Firefox Blocking Fraudulent Certificates


Mozilla has been informed about the issuance of several fraudulent SSL certificates for public websites. The certificates have been revoked by their issuer which should protect most users. This is not a Firefox-specific issue. As part of our ongoing commitment to providing a secure Web experience for users, we have updated Firefox 4.0, 3.6, and 3.5 to recognize these certificates and block them automatically.

Impact to users

Users on a compromised network could be directed to sites using the fraudulent certificates and mistake them for the legitimate sites. This could deceive them into revealing personal information such as usernames and passwords. It may also deceive users into downloading malware if they believe it’s coming from a trusted site.


Current versions of Firefox are protected from this attack. We are still evaluating the possibility of further response to this issue. We encourage all users to keep their software up to date by regularly applying security updates.


This issue was reported to us by the Comodo Group, Inc., the certificate authority responsible for issuing the fraudulent certificates.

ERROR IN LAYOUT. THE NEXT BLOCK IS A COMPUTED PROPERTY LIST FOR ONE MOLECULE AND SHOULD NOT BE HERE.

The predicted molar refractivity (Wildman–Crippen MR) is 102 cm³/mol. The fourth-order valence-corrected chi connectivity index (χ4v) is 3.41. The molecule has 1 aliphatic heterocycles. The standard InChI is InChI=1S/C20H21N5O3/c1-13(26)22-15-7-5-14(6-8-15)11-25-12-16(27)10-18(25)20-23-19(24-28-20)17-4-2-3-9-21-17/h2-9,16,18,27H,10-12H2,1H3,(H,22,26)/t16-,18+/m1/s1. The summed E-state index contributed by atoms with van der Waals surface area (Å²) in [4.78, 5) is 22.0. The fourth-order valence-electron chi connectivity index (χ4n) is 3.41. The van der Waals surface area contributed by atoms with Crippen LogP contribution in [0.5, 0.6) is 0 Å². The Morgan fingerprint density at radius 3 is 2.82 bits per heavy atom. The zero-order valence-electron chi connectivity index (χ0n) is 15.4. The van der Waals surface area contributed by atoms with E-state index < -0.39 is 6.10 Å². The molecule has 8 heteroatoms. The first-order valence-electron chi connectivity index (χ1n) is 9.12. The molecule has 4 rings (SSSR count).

27 comments on “Firefox Blocking Fraudulent Certificates”

  1. Gordon Burditt wrote on

    Is there a way for users to help themselves here (if they care to)? My first reaction on hearing that X issued bogus certificates is to turn off all the preloaded certificates for X immediately. (Ok, I’ll admit this can cause some problems, depending on who certifies the certificates of sites I use regularly). In firefox (3.6.15) I see I can edit “this certificate can identify web sites”, “this certificate can identify mail users”, and “this certificate can identify software makers”, but does turning these off prevent the browser from “this certificate can identify a subordinate CA”? If not, why not?

    I don’t think this kind of problem calls for a delay in dealing with it. With fake certs, you don’t have to worry about going public causing more bad guys to take advantage of the hole (unlike, say, buffer overflow attacks), unless you believe that someone actually generated a fake CA cert and POSTED it, complete with private key.

  2. Juha wrote on

    Why the CRL checking for all certificates that have pointer to certificate revocation list is not supported and enabled by default in Firefox? If that were the case, no need to distribute certificate blacklists via software updates. Revocation checking is essential part in correct certificate chain validation, it can not be skipped!

  3. none wrote on

    Is it because the HTML 5 or it is just my thought?

  4. ThomasB wrote on

    Strangely it took longer for firefox developers to fix this bug than for chrome creators. Nevertheless i still prefer mozilla, but i totally agree that this bug shouldn’t be kept a secret until the patches were released.

  5. Pixelflo wrote on

    One of my friend got scammed using an older version of firefox – can’t remember which version though.

    He though it was secure and trustworthy site as is had a SSL certificate.

    These security updates are a great news. Any Security enhancements are always welcome.

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